At PAX South this Saturday, a major announcement is planned regarding Guild Wars 2’s future. From the teases we’ve had regarding Heart of Thorns, speculation has grown that this might be to announce an expansion – or something that will shake up the existing game in a similar manner to an expansion. If this is accurate, the package may contain one or more new races and/or professions.
Among those possibilities, the tengu have attracted particular attention. There are a number of reasons for this – the most obvious being that, sometime around release, ArenaNet acknowledged that they had considered making the tengu a player race, but did not have the resources. While there are few tengu that can be seen in-game, there is plenty of evidence that ArenaNet at least planned for the possibility – space has been set aside for their home region, and tengu culture has been significantly developed for a race that played little part in the story. Politically, the organisation of the tengu into four houses is analogous to similar structures in other races – the four cycles of the sylvari, the four major spirits of the norn, or, if it turns out that one of the houses has gone rogue, the charr legions. (More details on tengu culture and society is planned for an article in GuildMag’s next magazine.)
However, their current signature trait is their isolation, hidden and protected from the world by the imposing Tenguwall. So, what could cause the tengu to emerge and contribute to the defence of Tyria?
The Personal Story does contain some teasers that the tengu might consider opening the gates. Izu Steelshrike, one of the three master smiths recruited by Trahearne, expresses the opinion that the heroism of the Pact in defeating Zhaitan might inspire the tengu, individually or as a nation, to join in the fight against the dragons. However, no evidence of this has been forthcoming, and if anything there has been less evidence of tengu joining the Vigil and other orders now than before the formation of the Pact.
Another hypothesis rests on the information that destroyers are active both within and without the Tenguwall. While so far the tengu seem to be handling their destroyer problems themselves, an upsurge of destroyer activity might force them to accept outside assistance; either because the destroyers have torn a hole in the wall and they need reinforcements to contain them, or simply that they are overwhelmed and have no choice but to take the risk of asking for help.One of the few places where the tengu accept the help of outsiders is in containing this destroyer nest at the base of the Tenguwall.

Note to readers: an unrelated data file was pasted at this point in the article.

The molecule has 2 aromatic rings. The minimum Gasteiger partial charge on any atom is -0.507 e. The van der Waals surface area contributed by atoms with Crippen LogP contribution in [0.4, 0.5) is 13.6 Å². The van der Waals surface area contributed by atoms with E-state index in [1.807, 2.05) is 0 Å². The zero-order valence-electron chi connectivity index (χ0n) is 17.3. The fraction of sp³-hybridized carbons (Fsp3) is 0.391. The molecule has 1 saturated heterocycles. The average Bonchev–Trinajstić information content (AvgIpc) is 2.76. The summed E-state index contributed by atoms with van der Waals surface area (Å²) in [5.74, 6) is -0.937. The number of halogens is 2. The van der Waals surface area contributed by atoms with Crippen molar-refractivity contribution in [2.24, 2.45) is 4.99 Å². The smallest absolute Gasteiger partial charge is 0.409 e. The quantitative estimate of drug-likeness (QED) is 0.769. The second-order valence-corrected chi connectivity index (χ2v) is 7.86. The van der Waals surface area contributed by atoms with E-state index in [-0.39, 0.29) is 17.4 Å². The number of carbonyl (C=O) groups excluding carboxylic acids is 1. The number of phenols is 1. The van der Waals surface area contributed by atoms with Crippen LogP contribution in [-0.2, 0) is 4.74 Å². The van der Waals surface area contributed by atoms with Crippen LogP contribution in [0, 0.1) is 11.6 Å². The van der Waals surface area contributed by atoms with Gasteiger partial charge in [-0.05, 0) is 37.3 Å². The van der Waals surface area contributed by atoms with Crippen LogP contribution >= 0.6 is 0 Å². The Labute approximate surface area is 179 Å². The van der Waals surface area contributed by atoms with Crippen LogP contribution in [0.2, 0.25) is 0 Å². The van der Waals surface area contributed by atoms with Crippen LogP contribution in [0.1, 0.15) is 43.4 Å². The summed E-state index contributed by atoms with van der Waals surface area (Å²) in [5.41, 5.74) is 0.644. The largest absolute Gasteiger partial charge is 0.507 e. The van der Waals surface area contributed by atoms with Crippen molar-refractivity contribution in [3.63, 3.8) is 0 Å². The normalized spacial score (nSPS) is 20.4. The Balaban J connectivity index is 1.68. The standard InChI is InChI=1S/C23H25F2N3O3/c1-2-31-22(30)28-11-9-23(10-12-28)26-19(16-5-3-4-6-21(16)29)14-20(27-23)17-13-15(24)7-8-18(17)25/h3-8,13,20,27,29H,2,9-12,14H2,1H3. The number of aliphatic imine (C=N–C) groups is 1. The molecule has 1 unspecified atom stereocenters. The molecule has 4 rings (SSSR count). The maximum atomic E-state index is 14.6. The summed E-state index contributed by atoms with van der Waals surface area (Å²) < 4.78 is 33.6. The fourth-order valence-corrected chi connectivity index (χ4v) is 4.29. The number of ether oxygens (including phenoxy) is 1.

However, there is one flaw in this hypothesis – presently, Mordremoth is the focus of the story, not Primordus. While the original Personal Story did pay some attention to the other dragons before the focus of the orders was fixed firmly on Zhaitan’s increasing aggression, it would probably be more suitable for Heart of Thorns if the introduction of the tengu as a playable race happened through the actions of the current Big Bad.
Fortunately, the jungle dragon is particularly suited to this role. We’ve already seen that Mordremoth can strike pretty much anywhere in Tyria with massive vines that make a mockery of fortifications… and much of the Tenguwall is already covered with jungle vegetation. All it would take is for something to draw Mordremoth’s attention to some section of the Tenguwall, and it is likely to be breached by a sudden eruption of vines shortly afterwards.
Such an event would provide both a psychological and a physical impetus to break the tengu’s isolation. While the tengu might still be able to defend the physical breach, the attack would demonstrate that the isolation of the Dominion of Winds is no guarantor of safety, and the only chance of victory will come through banding together with others to fight against the dragons while there are still allies to join. Like the demolition of the Berlin Wall, the toppling of a piece of the Tenguwall would not only be the destruction of a physical object, but a symbol of the destruction of the old ways of thinking and the heralding of the new.